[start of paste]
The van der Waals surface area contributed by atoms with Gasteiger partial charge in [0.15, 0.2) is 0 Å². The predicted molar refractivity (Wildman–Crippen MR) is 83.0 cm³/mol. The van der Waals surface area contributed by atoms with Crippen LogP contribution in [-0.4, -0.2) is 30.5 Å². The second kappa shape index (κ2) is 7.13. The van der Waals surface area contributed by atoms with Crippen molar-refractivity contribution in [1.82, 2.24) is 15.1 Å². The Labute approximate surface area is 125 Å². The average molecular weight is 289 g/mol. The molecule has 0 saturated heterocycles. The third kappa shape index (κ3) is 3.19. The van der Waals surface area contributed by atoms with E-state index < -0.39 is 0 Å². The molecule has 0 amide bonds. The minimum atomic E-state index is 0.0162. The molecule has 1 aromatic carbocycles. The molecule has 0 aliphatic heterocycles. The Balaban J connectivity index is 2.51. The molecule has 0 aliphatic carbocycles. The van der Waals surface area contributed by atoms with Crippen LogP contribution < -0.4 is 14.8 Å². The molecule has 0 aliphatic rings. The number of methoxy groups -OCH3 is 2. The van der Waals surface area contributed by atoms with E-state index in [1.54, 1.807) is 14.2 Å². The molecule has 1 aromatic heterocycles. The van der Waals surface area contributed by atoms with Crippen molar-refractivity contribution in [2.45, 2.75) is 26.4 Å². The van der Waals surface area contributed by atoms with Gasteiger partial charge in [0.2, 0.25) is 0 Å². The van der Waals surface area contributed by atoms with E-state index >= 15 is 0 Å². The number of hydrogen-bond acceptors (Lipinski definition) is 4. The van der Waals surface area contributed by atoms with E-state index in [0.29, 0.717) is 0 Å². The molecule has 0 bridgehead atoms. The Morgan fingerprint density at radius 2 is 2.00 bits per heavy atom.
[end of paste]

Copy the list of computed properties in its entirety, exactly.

The van der Waals surface area contributed by atoms with Gasteiger partial charge in [0.15, 0.2) is 0 Å². The predicted molar refractivity (Wildman–Crippen MR) is 83.0 cm³/mol. The van der Waals surface area contributed by atoms with Crippen LogP contribution in [-0.4, -0.2) is 30.5 Å². The second kappa shape index (κ2) is 7.13. The van der Waals surface area contributed by atoms with Crippen molar-refractivity contribution in [1.82, 2.24) is 15.1 Å². The Labute approximate surface area is 125 Å². The average molecular weight is 289 g/mol. The molecule has 0 saturated heterocycles. The third kappa shape index (κ3) is 3.19. The van der Waals surface area contributed by atoms with E-state index < -0.39 is 0 Å². The molecule has 0 amide bonds. The minimum atomic E-state index is 0.0162. The molecule has 1 aromatic carbocycles. The molecule has 0 aliphatic heterocycles. The Balaban J connectivity index is 2.51. The molecule has 0 aliphatic carbocycles. The van der Waals surface area contributed by atoms with Crippen LogP contribution < -0.4 is 14.8 Å². The molecule has 0 aliphatic rings. The number of methoxy groups -OCH3 is 2. The van der Waals surface area contributed by atoms with E-state index in [1.54, 1.807) is 14.2 Å². The molecule has 1 aromatic heterocycles. The van der Waals surface area contributed by atoms with Crippen molar-refractivity contribution in [2.45, 2.75) is 26.4 Å². The van der Waals surface area contributed by atoms with Gasteiger partial charge in [0.2, 0.25) is 0 Å². The van der Waals surface area contributed by atoms with E-state index >= 15 is 0 Å². The number of hydrogen-bond acceptors (Lipinski definition) is 4. The van der Waals surface area contributed by atoms with E-state index in [0.29, 0.717) is 0 Å². The molecule has 0 bridgehead atoms. The Morgan fingerprint density at radius 2 is 2.00 bits per heavy atom.